|Publication number||US6203937 B1|
|Application number||US 08/263,700|
|Publication date||Mar 20, 2001|
|Filing date||Jun 22, 1994|
|Priority date||Jun 22, 1994|
|Publication number||08263700, 263700, US 6203937 B1, US 6203937B1, US-B1-6203937, US6203937 B1, US6203937B1|
|Inventors||Robert E. Kraska|
|Original Assignee||Medtronic, Inc.|
|Export Citation||BiBTeX, EndNote, RefMan|
|Patent Citations (19), Referenced by (6), Classifications (11), Legal Events (4)|
|External Links: USPTO, USPTO Assignment, Espacenet|
This invention relates to the filling and sealing of containers having fill ports such as electrolytic cells and specifically batteries. The invention was specifically developed for and has found utility in the filling and hermetically sealing of batteries intended for powering medical devices.
The battery's components are usually encapsulated in a metal container the top of which is closed by a metal header. The header typically has a fill port formed therein which provides a cylindrical passageway through which liquid components are introduced into the container. 304L stainless steel is a typical container and header material although there are many grades of stainless steel which may be used. Following placement of mechanical components and any solid chemical constituents in the container, the header is welded to the container top. The container is then filled with a liquid constituent through the header fill port which is then hermetically sealed. The hermeticity or perfection of seal at the fill port is an important feature in high reliability cells.
The attainment of a closure seal with a consistent and high level of hermeticity (such as <1.0×10−9 cm3 He/sec) in the fill port is facilitated by using a rigid metal ball possessing high hardness (>55Rc) and a high yield strength. This ball is press fitted into the fill port passageway. Deformable soft balls do not consistently produce hermetic closure seals; nor will a ball of high strength but of intermediate hardness (about 45Rc, for example) such as MP35N alloy. Such a ball is susceptible to galling and can be easily scratched. The resulting hermetic seal between the ball and fill port passageway assures that the solvent components within the container will not leak past the seal and plug leakage paths in the closing button 26 to the header 18 weld joint. Said leakage paths must be free of solvents to allow for the passage of helium from the getter material 24, thereby facilitating the verification that the closing button to leader weld joint meets or exceeds hermetically requirements.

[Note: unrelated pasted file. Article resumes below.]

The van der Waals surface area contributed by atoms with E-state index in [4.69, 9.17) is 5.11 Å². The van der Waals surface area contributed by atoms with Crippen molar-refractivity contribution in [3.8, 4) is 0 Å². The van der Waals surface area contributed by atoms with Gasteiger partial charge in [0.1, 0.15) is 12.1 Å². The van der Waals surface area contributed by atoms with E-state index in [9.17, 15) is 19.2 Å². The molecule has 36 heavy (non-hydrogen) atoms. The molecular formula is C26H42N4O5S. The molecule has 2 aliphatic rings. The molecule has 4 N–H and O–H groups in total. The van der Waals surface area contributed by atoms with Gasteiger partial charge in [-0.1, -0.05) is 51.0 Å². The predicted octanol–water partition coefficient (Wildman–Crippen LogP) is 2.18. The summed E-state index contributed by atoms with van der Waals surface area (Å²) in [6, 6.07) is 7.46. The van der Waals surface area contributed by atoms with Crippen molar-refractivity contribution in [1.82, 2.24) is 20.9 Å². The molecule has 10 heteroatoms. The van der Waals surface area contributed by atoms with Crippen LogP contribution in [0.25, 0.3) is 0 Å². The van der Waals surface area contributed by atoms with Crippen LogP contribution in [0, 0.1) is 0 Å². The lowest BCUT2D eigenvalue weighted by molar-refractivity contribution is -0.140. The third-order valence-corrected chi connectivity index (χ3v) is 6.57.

FIG. 1 shows a front elevational review of a typical battery with a portion cut away;
FIG. 2 shows a top view of the battery of FIG. 1, looking down on the header.
FIG. 3 is an elongated view of the portion so indicated in FIG. 1.
Referring now to the Figures, a battery generally indicated at 10 in FIG. 1 is shown which includes a closure seal arrangement of the invention in its most preferred embodiment. Battery 10 includes a stainless steel container 12 which holds a variety of internal elements (not shown) and a liquid constituent 14, which has been introduced through a fill port passageway, generally indicated at 16, included in a metal header 18. The battery will also include appropriate electrical feedthroughs as at 20 (not specifically shown) as is known in the art.
Fill port seal arrangement 16 includes a hermetic seal by press fit ball 22, as seen best in FIG. 3. Optionally, a getter material 24 and an outer metal cover 26 welded to the fill port may be included. The most preferred getter is hollow glass bubbles available from the 3M Company of St. Paul, Minn. 55101. The bubbles are hollow and absorb test gas (He), holding it within the seal arrangement for later leakage testing procedures. All of the seal arrangement is completed after any liquid constituent has been included through the fill port.